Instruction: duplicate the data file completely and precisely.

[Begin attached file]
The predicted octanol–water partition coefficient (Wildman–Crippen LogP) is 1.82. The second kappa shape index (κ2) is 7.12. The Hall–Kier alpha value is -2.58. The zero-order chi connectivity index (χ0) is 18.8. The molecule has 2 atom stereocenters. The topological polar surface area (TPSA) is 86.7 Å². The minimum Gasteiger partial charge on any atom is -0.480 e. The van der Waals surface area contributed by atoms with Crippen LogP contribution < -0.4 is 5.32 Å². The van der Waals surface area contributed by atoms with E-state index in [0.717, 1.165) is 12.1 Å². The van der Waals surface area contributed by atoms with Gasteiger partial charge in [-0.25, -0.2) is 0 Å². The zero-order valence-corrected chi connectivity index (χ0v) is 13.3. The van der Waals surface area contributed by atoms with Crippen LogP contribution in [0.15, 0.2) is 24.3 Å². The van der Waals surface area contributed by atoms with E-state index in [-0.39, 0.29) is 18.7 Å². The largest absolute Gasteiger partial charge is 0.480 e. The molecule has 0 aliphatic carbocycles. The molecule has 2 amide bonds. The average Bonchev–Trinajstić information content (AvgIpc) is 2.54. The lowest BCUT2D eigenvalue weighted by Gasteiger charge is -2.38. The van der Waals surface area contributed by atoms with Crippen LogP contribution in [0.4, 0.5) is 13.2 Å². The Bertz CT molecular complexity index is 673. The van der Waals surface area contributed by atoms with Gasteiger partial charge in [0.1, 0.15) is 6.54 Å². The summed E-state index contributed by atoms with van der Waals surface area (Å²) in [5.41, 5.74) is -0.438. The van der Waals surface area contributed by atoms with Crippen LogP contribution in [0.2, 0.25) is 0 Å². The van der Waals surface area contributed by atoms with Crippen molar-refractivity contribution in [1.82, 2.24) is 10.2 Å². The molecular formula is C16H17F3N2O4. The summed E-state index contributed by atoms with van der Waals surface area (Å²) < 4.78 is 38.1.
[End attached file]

The predicted octanol–water partition coefficient (Wildman–Crippen LogP) is 1.82. The second kappa shape index (κ2) is 7.12. The Hall–Kier alpha value is -2.58. The zero-order chi connectivity index (χ0) is 18.8. The molecule has 2 atom stereocenters. The topological polar surface area (TPSA) is 86.7 Å². The minimum Gasteiger partial charge on any atom is -0.480 e. The van der Waals surface area contributed by atoms with Crippen LogP contribution < -0.4 is 5.32 Å². The van der Waals surface area contributed by atoms with E-state index in [0.717, 1.165) is 12.1 Å². The van der Waals surface area contributed by atoms with Gasteiger partial charge in [-0.25, -0.2) is 0 Å². The zero-order valence-corrected chi connectivity index (χ0v) is 13.3. The van der Waals surface area contributed by atoms with Crippen LogP contribution in [0.15, 0.2) is 24.3 Å². The van der Waals surface area contributed by atoms with E-state index in [-0.39, 0.29) is 18.7 Å². The largest absolute Gasteiger partial charge is 0.480 e. The molecule has 0 aliphatic carbocycles. The molecule has 2 amide bonds. The average Bonchev–Trinajstić information content (AvgIpc) is 2.54. The lowest BCUT2D eigenvalue weighted by Gasteiger charge is -2.38. The van der Waals surface area contributed by atoms with Crippen LogP contribution in [0.4, 0.5) is 13.2 Å². The Bertz CT molecular complexity index is 673. The van der Waals surface area contributed by atoms with Gasteiger partial charge in [0.1, 0.15) is 6.54 Å². The summed E-state index contributed by atoms with van der Waals surface area (Å²) in [5.41, 5.74) is -0.438. The van der Waals surface area contributed by atoms with Crippen LogP contribution in [0.2, 0.25) is 0 Å². The van der Waals surface area contributed by atoms with Crippen molar-refractivity contribution in [1.82, 2.24) is 10.2 Å². The molecular formula is C16H17F3N2O4. The summed E-state index contributed by atoms with van der Waals surface area (Å²) < 4.78 is 38.1.